Progress through Policy

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“Red tape will often get in your way. It’s one of the reasons I often carry scissors.” – Richard Branson

The lack of harmonized regulations and standards prevents the most vulnerable populations from accessing high-quality and affordable nutritional products like MMS. Photo Credit: Vitamin Angels

Several low- and middle-income countries that see significant levels of maternal anemia and low birth weight newborns are considering the introduction and scale-up of Multiple Micronutrient Supplements, or MMS, to provide mothers the nutrients they need for healthy pregnancies. This is an admirable goal, albeit one that is frustratingly impeded by significant regulatory challenges. For example, there is little consensus on how a nutritional product is classified in different countries or by international agencies; it can be considered either a dietary supplement and regulated as a food or a therapeutic product regulated as a drug. In addition, regulatory agencies worldwide set different manufacturing requirements and quality standards for nutritional products, which are not always harmonized. This then presents challenges when a nutritional supplement is imported into or manufactured in countries with different regulation levels, ultimately preventing the most vulnerable populations from accessing high-quality and affordable products with the potential to improve health outcomes significantly.

A country’s food system is an equally complex machine, with the interplay between farmers, consumers, regulators, testers, manufacturers, and distributors. Inefficiencies or problems anywhere in this ecosystem can cause a domino effect felt along the value chain. Sadly, authorities in many countries in the Global South currently lack the capacity to create and enforce regulatory frameworks conducive to providing safe, nutritious, and accessible foods. Many producers also struggle to comply with the regulatory frameworks in place due to a lack of testing capacity and compliance support, leading to products that do not meet national or international standards or align with label claims.

There are systemic hurdles to delivering proper nutrition to those who need it. What can be done?

One of the most important steps in inducing a transformational change in food systems is integrating nutrition in sectors beyond public health, bringing private sector players into the nutrition fold. How can governments achieve this? Let us take the example of large-scale staple food fortification in India, such as rice or edible oil. Given that fortified variants are usually slightly more expensive to produce than unfortified products, voluntary fortification does not present a strong business case for the private sector, and compliance can quickly evaporate when there is a change of corporate management or leadership in the governing body—making fortification mandatory would increase compliance. The government is also poised to assist companies by educating their citizens on the health benefits of choosing a fortified food. This assistance, or “carrot”, creates a market incentive to balance the “stick” of mandatory regulation.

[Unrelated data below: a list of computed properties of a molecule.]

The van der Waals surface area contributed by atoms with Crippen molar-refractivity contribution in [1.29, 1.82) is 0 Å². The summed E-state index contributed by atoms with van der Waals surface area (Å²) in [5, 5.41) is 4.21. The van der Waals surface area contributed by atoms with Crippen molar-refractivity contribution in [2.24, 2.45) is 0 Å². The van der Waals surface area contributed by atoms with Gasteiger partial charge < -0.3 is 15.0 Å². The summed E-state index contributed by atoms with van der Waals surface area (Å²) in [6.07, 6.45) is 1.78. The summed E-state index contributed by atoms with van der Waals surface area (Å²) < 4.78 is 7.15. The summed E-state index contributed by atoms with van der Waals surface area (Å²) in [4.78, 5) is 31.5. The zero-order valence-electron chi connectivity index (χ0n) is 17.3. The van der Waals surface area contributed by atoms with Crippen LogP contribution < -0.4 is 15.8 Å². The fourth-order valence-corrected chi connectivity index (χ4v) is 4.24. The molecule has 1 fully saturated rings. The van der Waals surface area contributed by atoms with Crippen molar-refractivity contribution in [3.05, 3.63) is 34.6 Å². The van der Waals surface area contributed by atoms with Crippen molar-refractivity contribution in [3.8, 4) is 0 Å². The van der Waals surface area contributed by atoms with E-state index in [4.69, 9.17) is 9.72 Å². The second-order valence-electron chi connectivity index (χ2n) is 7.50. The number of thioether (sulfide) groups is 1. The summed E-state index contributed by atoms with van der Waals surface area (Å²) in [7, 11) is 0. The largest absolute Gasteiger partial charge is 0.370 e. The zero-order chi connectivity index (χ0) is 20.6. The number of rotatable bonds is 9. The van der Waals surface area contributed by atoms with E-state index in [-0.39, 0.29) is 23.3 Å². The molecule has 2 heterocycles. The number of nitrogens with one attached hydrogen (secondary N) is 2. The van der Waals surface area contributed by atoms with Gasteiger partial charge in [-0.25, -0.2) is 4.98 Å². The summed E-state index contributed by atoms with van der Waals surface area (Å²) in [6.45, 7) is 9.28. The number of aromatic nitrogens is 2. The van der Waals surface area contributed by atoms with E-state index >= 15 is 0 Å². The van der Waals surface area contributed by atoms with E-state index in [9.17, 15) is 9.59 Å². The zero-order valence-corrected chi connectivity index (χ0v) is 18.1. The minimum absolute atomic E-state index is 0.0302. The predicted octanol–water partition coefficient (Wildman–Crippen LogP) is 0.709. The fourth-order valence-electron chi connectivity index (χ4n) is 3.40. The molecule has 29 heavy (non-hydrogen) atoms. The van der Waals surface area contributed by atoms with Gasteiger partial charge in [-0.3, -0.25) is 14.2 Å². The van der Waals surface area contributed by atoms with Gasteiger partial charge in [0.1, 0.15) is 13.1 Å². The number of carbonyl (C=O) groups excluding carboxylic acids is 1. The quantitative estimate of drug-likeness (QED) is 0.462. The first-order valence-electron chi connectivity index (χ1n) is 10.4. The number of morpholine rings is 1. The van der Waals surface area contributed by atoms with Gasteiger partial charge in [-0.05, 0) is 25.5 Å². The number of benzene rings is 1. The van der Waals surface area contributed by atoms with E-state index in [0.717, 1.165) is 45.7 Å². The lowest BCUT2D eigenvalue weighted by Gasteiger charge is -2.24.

The Indian government roped in the most popular cricketer in the country, Virat Kohli, for a brand-agnostic campaign to create a consumer pull for fortified foods and incentivize the private sector to sustainably introduce fortified variants in the market. Source: Food Fortification Resource Centre

As demonstrated by this example, government regulators and the private sector can find ways to support the health of their population and consumers in a coordinated manner.

The challenges highlighted earlier can seem intractable, but Sight and Life believes that a new initiative can lead to real progress – Food Systems Innovation Hubs. These hubs, which will operate in rapidly emerging economies in need of regulatory assistance, can share expertise and resources to foster capacity-development and address existing gaps in regulations and standards. They will also provide testing monitoring support to allow producers and processors to improve the quality of their output. The Food System Innovation Hubs will focus on accelerating technology transfer, and investment from the Global North to the Global South, enabling the kind of knowledge sharing that can contribute to increased standardization across borders.

Everyone benefits when food systems prioritize good health.

Food Systems Innovation Hubs are a bold, new initiative that will accelerate innovation, streamline processes, and support nature-positive, biodiverse agriculture to better nourish the nations and communities they serve.  Join us in this coordinated effort to improve the world’s food systems. We welcome you to bring your unique skills and resources to bear in helping solve these unique challenges.

Watch this engaging webinar discussing the importance of a Food Systems Innovation Hub and be part of the coordinated effort to improve the world’s food systems. Read further on the topic by clicking HERE